As of December 16, 2015, nearly 200 families have sued GlaxoSmithKline. Like the US Department of Justice, these families claim GSK promoted the drug directly to obstetricians and gynecologists, in violation of federal law.
But their allegations go much further.
Plaintiffs say GlaxoSmithKline concealed decades of evidence associating Zofran to birth defects.
1. Glaxo Hid Early Trial Results From FDA, Plaintiffs Allege
In the early 1980s, the company conducted a series of studies involving pregnant rats and rabbits. According to Plaintiffs, the trials revealed evidence that Zofran is toxic. The animals experienced increased rates of intrauterine death as the dosage of Zofran was increased, parents claim, and the offspring showed signs of developmental retardation.
But in submitting the study results to the FDA, GlaxoSmithKline reported no evidence of Zofran’s teratogenicity, its ability to alter fetal development.
2. Zofran Penetrates Fetal Tissue At “High Concentrations”
In 2006, a team in Hong Kong found that Zofran’s active ingredient easily crosses the placental barrier in humans. After ingestion, Zofran is absorbed by a mother’s blood and quickly transmitted to the tissues of her developing fetus.
Plaintiffs claim GlaxoSmithKline was obligated to inform patients and physicians of this information, but failed to do so.
3. Birth Defect Reports Went Unsubmitted, Parents Say
GlaxoSmithKline began receiving reports of birth defects with suspected ties to Zofran exposure as early as 1992, the families write in their lawsuits. They say that to date, the company has received more than 200 of these reports.
But many went “missing,” lost on the way from Glaxo’s headquarters to the FDA, plaintiffs claim.
Monheit Law Finds Hundreds Of Birth Defect Reports
In a Freedom of Information Act (FOIA) request to the FDA, a Pennsylvania-based firm called Monheit Law asked for every adverse event report implicating Zofran as the potential cause of serious harm.
Combing through more than 3,800 pages of data, the attorneys found:
- 475 reports linking Zofran to congenital anomalies and adverse fetal outcomes
- 170 references to congenital heart defects
- 52 references to craniofacial defects, including cleft palate
- 86 references to congenital respiratory defects and abnormalities
- 55 reports of stillbirth, fetal death and abortion
Plaintiffs allege that GlaxoSmithKline has failed to notify doctors and patients of these reports, and failed in its obligation to update Zofran’s warning label and include the drug’s link to birth defects.
Heading For MDL, More Cases Expected
With dozens of lawsuits filed, Plaintiffs and GlaxoSmithKline have both agreed that Multidistrict Litigation (MDL) is the best path forward.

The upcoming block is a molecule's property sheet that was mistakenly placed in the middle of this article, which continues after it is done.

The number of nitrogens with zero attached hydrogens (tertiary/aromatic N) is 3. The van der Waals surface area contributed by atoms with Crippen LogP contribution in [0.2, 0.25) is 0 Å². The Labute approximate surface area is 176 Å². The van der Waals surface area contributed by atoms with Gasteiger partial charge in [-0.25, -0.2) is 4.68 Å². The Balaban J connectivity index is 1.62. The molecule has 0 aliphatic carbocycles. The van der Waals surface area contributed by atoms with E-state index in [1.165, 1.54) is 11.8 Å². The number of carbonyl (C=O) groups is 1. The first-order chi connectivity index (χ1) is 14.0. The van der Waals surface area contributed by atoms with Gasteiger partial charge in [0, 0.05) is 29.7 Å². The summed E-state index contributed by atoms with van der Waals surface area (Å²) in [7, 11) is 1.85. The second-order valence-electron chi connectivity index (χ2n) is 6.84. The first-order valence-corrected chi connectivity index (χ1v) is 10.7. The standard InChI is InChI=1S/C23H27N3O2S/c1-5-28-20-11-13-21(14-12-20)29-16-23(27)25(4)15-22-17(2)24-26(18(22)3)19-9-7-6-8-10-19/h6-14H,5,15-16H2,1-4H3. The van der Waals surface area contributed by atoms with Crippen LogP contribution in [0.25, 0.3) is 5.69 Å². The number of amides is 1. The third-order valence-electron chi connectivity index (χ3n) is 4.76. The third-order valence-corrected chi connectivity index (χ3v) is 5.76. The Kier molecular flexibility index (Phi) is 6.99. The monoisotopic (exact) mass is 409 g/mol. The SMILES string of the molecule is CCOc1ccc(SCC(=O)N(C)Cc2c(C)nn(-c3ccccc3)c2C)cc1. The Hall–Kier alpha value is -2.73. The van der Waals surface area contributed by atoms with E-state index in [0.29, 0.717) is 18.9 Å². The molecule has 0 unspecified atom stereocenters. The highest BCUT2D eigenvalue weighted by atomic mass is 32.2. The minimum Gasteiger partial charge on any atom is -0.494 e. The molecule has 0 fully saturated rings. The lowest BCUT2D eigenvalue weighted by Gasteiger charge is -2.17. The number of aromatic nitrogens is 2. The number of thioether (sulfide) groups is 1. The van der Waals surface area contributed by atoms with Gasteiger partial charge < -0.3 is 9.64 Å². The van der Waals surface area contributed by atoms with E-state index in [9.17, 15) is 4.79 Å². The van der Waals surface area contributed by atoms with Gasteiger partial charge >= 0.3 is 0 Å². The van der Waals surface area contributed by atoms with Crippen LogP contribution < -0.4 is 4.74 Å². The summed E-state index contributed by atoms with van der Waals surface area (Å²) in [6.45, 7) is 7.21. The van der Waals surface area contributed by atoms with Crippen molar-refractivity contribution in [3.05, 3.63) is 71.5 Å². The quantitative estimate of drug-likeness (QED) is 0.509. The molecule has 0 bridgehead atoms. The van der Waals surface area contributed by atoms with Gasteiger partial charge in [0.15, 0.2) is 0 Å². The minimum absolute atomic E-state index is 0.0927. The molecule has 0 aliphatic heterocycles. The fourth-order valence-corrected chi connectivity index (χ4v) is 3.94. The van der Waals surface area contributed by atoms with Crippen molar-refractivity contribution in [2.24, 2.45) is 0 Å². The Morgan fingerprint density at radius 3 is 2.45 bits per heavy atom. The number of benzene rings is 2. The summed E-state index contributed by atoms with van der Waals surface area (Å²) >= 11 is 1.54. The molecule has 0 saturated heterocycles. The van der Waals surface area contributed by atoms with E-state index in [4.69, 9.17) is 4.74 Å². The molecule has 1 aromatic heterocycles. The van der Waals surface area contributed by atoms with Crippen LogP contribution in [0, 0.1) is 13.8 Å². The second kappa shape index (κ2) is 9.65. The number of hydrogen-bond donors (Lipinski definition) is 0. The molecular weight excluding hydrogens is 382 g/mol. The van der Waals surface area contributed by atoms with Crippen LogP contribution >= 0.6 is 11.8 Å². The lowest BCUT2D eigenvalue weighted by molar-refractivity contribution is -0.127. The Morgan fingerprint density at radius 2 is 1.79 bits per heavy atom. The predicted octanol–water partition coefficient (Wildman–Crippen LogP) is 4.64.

Through this legal mechanism, all the claims filed in Federal Court can be “transferred,” sent to a single court and presided over by a single judge. Experienced Zofran lawyers will lead the charge, coordinating their evidence-gathering efforts and developing strong legal arguments together.
The Judicial Panel on Multidistrict Litigation has elected to send Zofran lawsuits to the US District Court for Massachusetts. Now officially consolidated as MDL 2657, the litigation will be presided over by the Honorable F. Dennis Saylor IV. Hundreds of birth defect claims have already been transferred to Boston, in preparation for the beginning of pre-trial proceedings.
Settlements Possible: How MDL Works
Common when multiple plaintiffs file similar lawsuits against a Defendant, MDL is meant to make the legal process more efficient for everyone involved.
Since each lawsuit shares a similar set of allegations, the Discovery phase, in which parties exchange information, can be conducted in common. The single judge can make rulings that apply to each claim equally.
After pre-trial proceedings are complete, a number of “bellwether” claims can be selected for trial. These “test cases” help both sides of the dispute gauge a jury’s likely reaction to witness testimony and evidence.
Zofran settlements may become more likely if juries find in favor of plaintiffs. Any lawsuits that don’t reach resolution in the MDL can be “remanded,” sent back to their original courts.
Is MDL The Same As Class Action?
No, multidistrict litigation isn’t the same as class action, although both mechanisms involve numerous claims against the same defendant.